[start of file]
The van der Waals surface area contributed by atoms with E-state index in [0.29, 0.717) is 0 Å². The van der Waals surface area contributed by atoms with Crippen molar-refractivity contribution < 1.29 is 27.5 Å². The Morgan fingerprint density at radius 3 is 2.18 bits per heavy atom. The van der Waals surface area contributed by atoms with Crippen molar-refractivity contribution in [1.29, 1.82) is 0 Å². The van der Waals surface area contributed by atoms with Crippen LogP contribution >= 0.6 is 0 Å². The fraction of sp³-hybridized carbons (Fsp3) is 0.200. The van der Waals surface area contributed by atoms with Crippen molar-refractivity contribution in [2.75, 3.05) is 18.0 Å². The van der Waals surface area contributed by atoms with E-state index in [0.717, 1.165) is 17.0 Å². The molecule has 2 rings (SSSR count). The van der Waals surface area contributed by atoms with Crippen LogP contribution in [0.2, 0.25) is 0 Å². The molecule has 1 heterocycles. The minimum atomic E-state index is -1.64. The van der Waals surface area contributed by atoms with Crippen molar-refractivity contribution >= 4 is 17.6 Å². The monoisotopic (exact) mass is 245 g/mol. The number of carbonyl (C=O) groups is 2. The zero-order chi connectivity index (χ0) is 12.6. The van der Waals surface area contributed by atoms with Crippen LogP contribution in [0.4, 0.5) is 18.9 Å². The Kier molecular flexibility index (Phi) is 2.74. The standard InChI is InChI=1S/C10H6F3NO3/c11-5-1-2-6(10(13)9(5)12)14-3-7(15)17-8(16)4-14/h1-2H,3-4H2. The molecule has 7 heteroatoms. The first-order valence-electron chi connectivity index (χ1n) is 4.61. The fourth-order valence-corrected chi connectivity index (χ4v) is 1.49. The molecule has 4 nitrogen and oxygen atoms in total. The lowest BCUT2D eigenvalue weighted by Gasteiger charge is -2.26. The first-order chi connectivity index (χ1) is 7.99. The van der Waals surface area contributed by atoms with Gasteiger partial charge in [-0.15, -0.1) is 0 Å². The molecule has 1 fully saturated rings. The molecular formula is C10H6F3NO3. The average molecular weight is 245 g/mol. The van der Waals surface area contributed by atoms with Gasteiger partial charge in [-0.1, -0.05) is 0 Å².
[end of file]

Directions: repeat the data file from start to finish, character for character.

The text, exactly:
The van der Waals surface area contributed by atoms with E-state index in [0.29, 0.717) is 0 Å². The van der Waals surface area contributed by atoms with Crippen molar-refractivity contribution < 1.29 is 27.5 Å². The Morgan fingerprint density at radius 3 is 2.18 bits per heavy atom. The van der Waals surface area contributed by atoms with Crippen molar-refractivity contribution in [1.29, 1.82) is 0 Å². The van der Waals surface area contributed by atoms with Crippen LogP contribution >= 0.6 is 0 Å². The fraction of sp³-hybridized carbons (Fsp3) is 0.200. The van der Waals surface area contributed by atoms with Crippen molar-refractivity contribution in [2.75, 3.05) is 18.0 Å². The van der Waals surface area contributed by atoms with E-state index in [0.717, 1.165) is 17.0 Å². The molecule has 2 rings (SSSR count). The van der Waals surface area contributed by atoms with Crippen LogP contribution in [0.2, 0.25) is 0 Å². The molecule has 1 heterocycles. The minimum atomic E-state index is -1.64. The van der Waals surface area contributed by atoms with Crippen molar-refractivity contribution >= 4 is 17.6 Å². The monoisotopic (exact) mass is 245 g/mol. The number of carbonyl (C=O) groups is 2. The zero-order chi connectivity index (χ0) is 12.6. The van der Waals surface area contributed by atoms with Crippen LogP contribution in [0.4, 0.5) is 18.9 Å². The Kier molecular flexibility index (Phi) is 2.74. The standard InChI is InChI=1S/C10H6F3NO3/c11-5-1-2-6(10(13)9(5)12)14-3-7(15)17-8(16)4-14/h1-2H,3-4H2. The molecule has 7 heteroatoms. The first-order valence-electron chi connectivity index (χ1n) is 4.61. The fourth-order valence-corrected chi connectivity index (χ4v) is 1.49. The molecule has 4 nitrogen and oxygen atoms in total. The lowest BCUT2D eigenvalue weighted by Gasteiger charge is -2.26. The first-order chi connectivity index (χ1) is 7.99. The van der Waals surface area contributed by atoms with Gasteiger partial charge in [-0.15, -0.1) is 0 Å². The molecule has 1 fully saturated rings. The molecular formula is C10H6F3NO3. The average molecular weight is 245 g/mol. The van der Waals surface area contributed by atoms with Gasteiger partial charge in [-0.1, -0.05) is 0 Å².